A TAR Tale by Daryya

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Daryya

I grew up with a narcissistic mother. Up until my father was present, she used to celebrate Christmas, Easter, birthday’s and attend many child-friendly events. Unfortunately, my mother did all in her power to cut contact between me and my father.

Now, years later when I am finally grown-up is— I don’t speak to my mother and I have  reconnected my father. When I  was a child my father did all that he could to take her into his custody and provide her with a better life. But unfortunately, the brutal truth is — courts in the Western parts of the world prefer mothers over fathers.

The last birthday I  celebrated with her father was when I  was 9 years old, since then my mother has made no effort to celebrate my birthdays. She usually made an excuse such as:

“Your father is not paying me enough so therefore we won’t be celebrating anything from now on…”

The funny thing is that my parents separated when I was an infant and since then my mother had over 6 relationships. Yes, I had had too many stepfathers. Somehow, even with the support of the stepfather, her wider family, her mother’s job my  mother was unable to buy me  a present or just take me out to a cinema. 

My mother had all the resources to provide me  with a “semi-happy” childhood, instead, she focused on herself. And that’s what narcissistic mother’s do. They think only about themselves:

  • They lack empathy.
  • They are self-centred.
  • They are passive aggressive.
  • They gaslight and guilt-trip you.

My mother was always also very jealous of me. Jealous that my father could provide and give me more than she can. So instead of promoting the relationship, she tried to erase him from her life. By doing so she destroyed my childhood.

During my adolescence, I developed various mental health issues and had severe troubles socializing with others. I believed that love is conditional. I had many toxic relationships when I  was a teenager. I already had my first “boyfriend” when she was just 12. I constantly sought love, approval from others. The boys used me a lot and I was bullied at school.

When I  was 13, I  was slapped by one of my  “boyfriends” after not wanting to give him a blow job. Later, he spread rumours about me — and I was known at school as a “whore”.

You see, because of her narcissistic mother I became a “people-pleaser”, I lost my own sense of identity. After all those years in my mother’s care, I had to meet the needs and wishes of my mother first, and in order to receive “attention”.

For years I battled (and still am) with insecurity. I neglected my own needs and wishes: I  was talented at painting — she stopped; I was a good swimmer, my father taught me — but my mother never took her to swim; I wrote stories and poems — my mother ripped them to pieces.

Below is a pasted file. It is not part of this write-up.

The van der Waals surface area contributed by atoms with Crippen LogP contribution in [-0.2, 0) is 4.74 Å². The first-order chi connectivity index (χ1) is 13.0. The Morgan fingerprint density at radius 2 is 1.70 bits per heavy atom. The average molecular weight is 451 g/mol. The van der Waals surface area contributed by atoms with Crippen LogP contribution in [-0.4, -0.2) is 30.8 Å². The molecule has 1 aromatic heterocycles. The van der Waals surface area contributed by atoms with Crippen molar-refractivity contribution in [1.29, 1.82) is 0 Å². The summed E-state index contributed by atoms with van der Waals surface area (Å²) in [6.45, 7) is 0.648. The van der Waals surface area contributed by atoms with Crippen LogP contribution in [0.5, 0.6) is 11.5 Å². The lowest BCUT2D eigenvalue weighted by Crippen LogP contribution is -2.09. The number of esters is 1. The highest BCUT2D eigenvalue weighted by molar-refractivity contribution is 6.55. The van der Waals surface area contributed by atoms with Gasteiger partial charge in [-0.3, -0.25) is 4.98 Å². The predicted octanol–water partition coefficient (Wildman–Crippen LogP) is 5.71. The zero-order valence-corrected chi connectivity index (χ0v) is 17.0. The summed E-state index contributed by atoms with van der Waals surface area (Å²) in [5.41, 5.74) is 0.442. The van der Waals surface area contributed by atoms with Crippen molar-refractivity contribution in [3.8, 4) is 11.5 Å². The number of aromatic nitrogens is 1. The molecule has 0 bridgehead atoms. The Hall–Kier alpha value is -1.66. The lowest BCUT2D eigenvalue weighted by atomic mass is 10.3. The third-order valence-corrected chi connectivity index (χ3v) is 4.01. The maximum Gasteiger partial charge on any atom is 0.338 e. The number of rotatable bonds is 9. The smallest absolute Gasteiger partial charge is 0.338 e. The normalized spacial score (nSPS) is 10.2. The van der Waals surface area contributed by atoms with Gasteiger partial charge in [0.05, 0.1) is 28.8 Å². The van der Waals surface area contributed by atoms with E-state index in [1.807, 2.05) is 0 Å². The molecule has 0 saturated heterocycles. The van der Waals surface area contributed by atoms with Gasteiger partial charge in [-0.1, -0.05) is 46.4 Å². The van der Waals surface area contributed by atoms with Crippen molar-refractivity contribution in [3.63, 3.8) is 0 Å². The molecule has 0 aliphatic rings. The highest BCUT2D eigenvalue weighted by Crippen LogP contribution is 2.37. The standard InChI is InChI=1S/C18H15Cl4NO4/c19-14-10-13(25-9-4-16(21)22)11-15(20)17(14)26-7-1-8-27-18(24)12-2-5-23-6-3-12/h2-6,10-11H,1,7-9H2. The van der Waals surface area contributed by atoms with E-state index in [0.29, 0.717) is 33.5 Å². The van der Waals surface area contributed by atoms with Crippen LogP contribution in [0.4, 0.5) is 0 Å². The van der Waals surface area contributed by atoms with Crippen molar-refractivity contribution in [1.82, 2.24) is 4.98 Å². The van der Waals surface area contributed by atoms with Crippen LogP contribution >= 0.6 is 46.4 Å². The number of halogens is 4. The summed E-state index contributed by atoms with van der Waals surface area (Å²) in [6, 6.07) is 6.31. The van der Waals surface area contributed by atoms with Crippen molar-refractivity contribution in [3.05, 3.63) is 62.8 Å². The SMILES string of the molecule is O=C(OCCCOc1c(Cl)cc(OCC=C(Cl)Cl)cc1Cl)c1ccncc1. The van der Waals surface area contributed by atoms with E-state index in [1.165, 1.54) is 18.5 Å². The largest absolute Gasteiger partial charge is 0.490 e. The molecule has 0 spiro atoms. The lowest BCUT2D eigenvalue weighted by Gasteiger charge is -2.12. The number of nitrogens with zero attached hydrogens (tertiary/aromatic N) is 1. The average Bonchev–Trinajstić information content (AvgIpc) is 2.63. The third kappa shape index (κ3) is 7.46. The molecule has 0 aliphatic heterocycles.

I felt like I was a burden to others and that I DON’T deserve to be loved and cared for. At times I was suicidal and started self-harming myself when I was 12.

All this neglect, emotional and psychological abuse has made me question everything, everyone around me. At times I avoided people just because I was scared of losing people — so why even create attachments — when everyone is likely to leave me anyway?

On other occasions I chased everyone to be my friend, to play with me, comfort me and ultimately love me. 

I was unable to speak my mind, nor form an opinion of my own. All of my opinions were my mothers. If I challenged my mother, love would be withheld, so naturally, I  would do almost anything in order to be loved.

I undergone several therapies and am  currently living in the same town as my biological father, far away from my mother. But I haven’t  healed yet. As an adult I often feel:

  • Not good enough.
  • Scared to speak up my own mind.
  • Worried what other people think of me.
  • I have anxiety, depression and eating disorder;

There are too many mothers out there like this — abusing children. They are hard to spot because, in public, they act as other parents do. But as soon as the curtain falls — they show their real faces. And as a child you don’t have many choices: you can either fight it or surrender.

I left my mother when I was 18 years old to live with my father. I am healing now, but very slowly. I am catching up on everything that I have lost because of my mother.

Adults who were raised as children by narcissistic mothers don’t just get over the abuse. It takes years of strong family, friends and therapeutic support to help them heal and learn healthy behaviours that will help them eliminate the insecurities. And it is possible! I know it is and I will make it.

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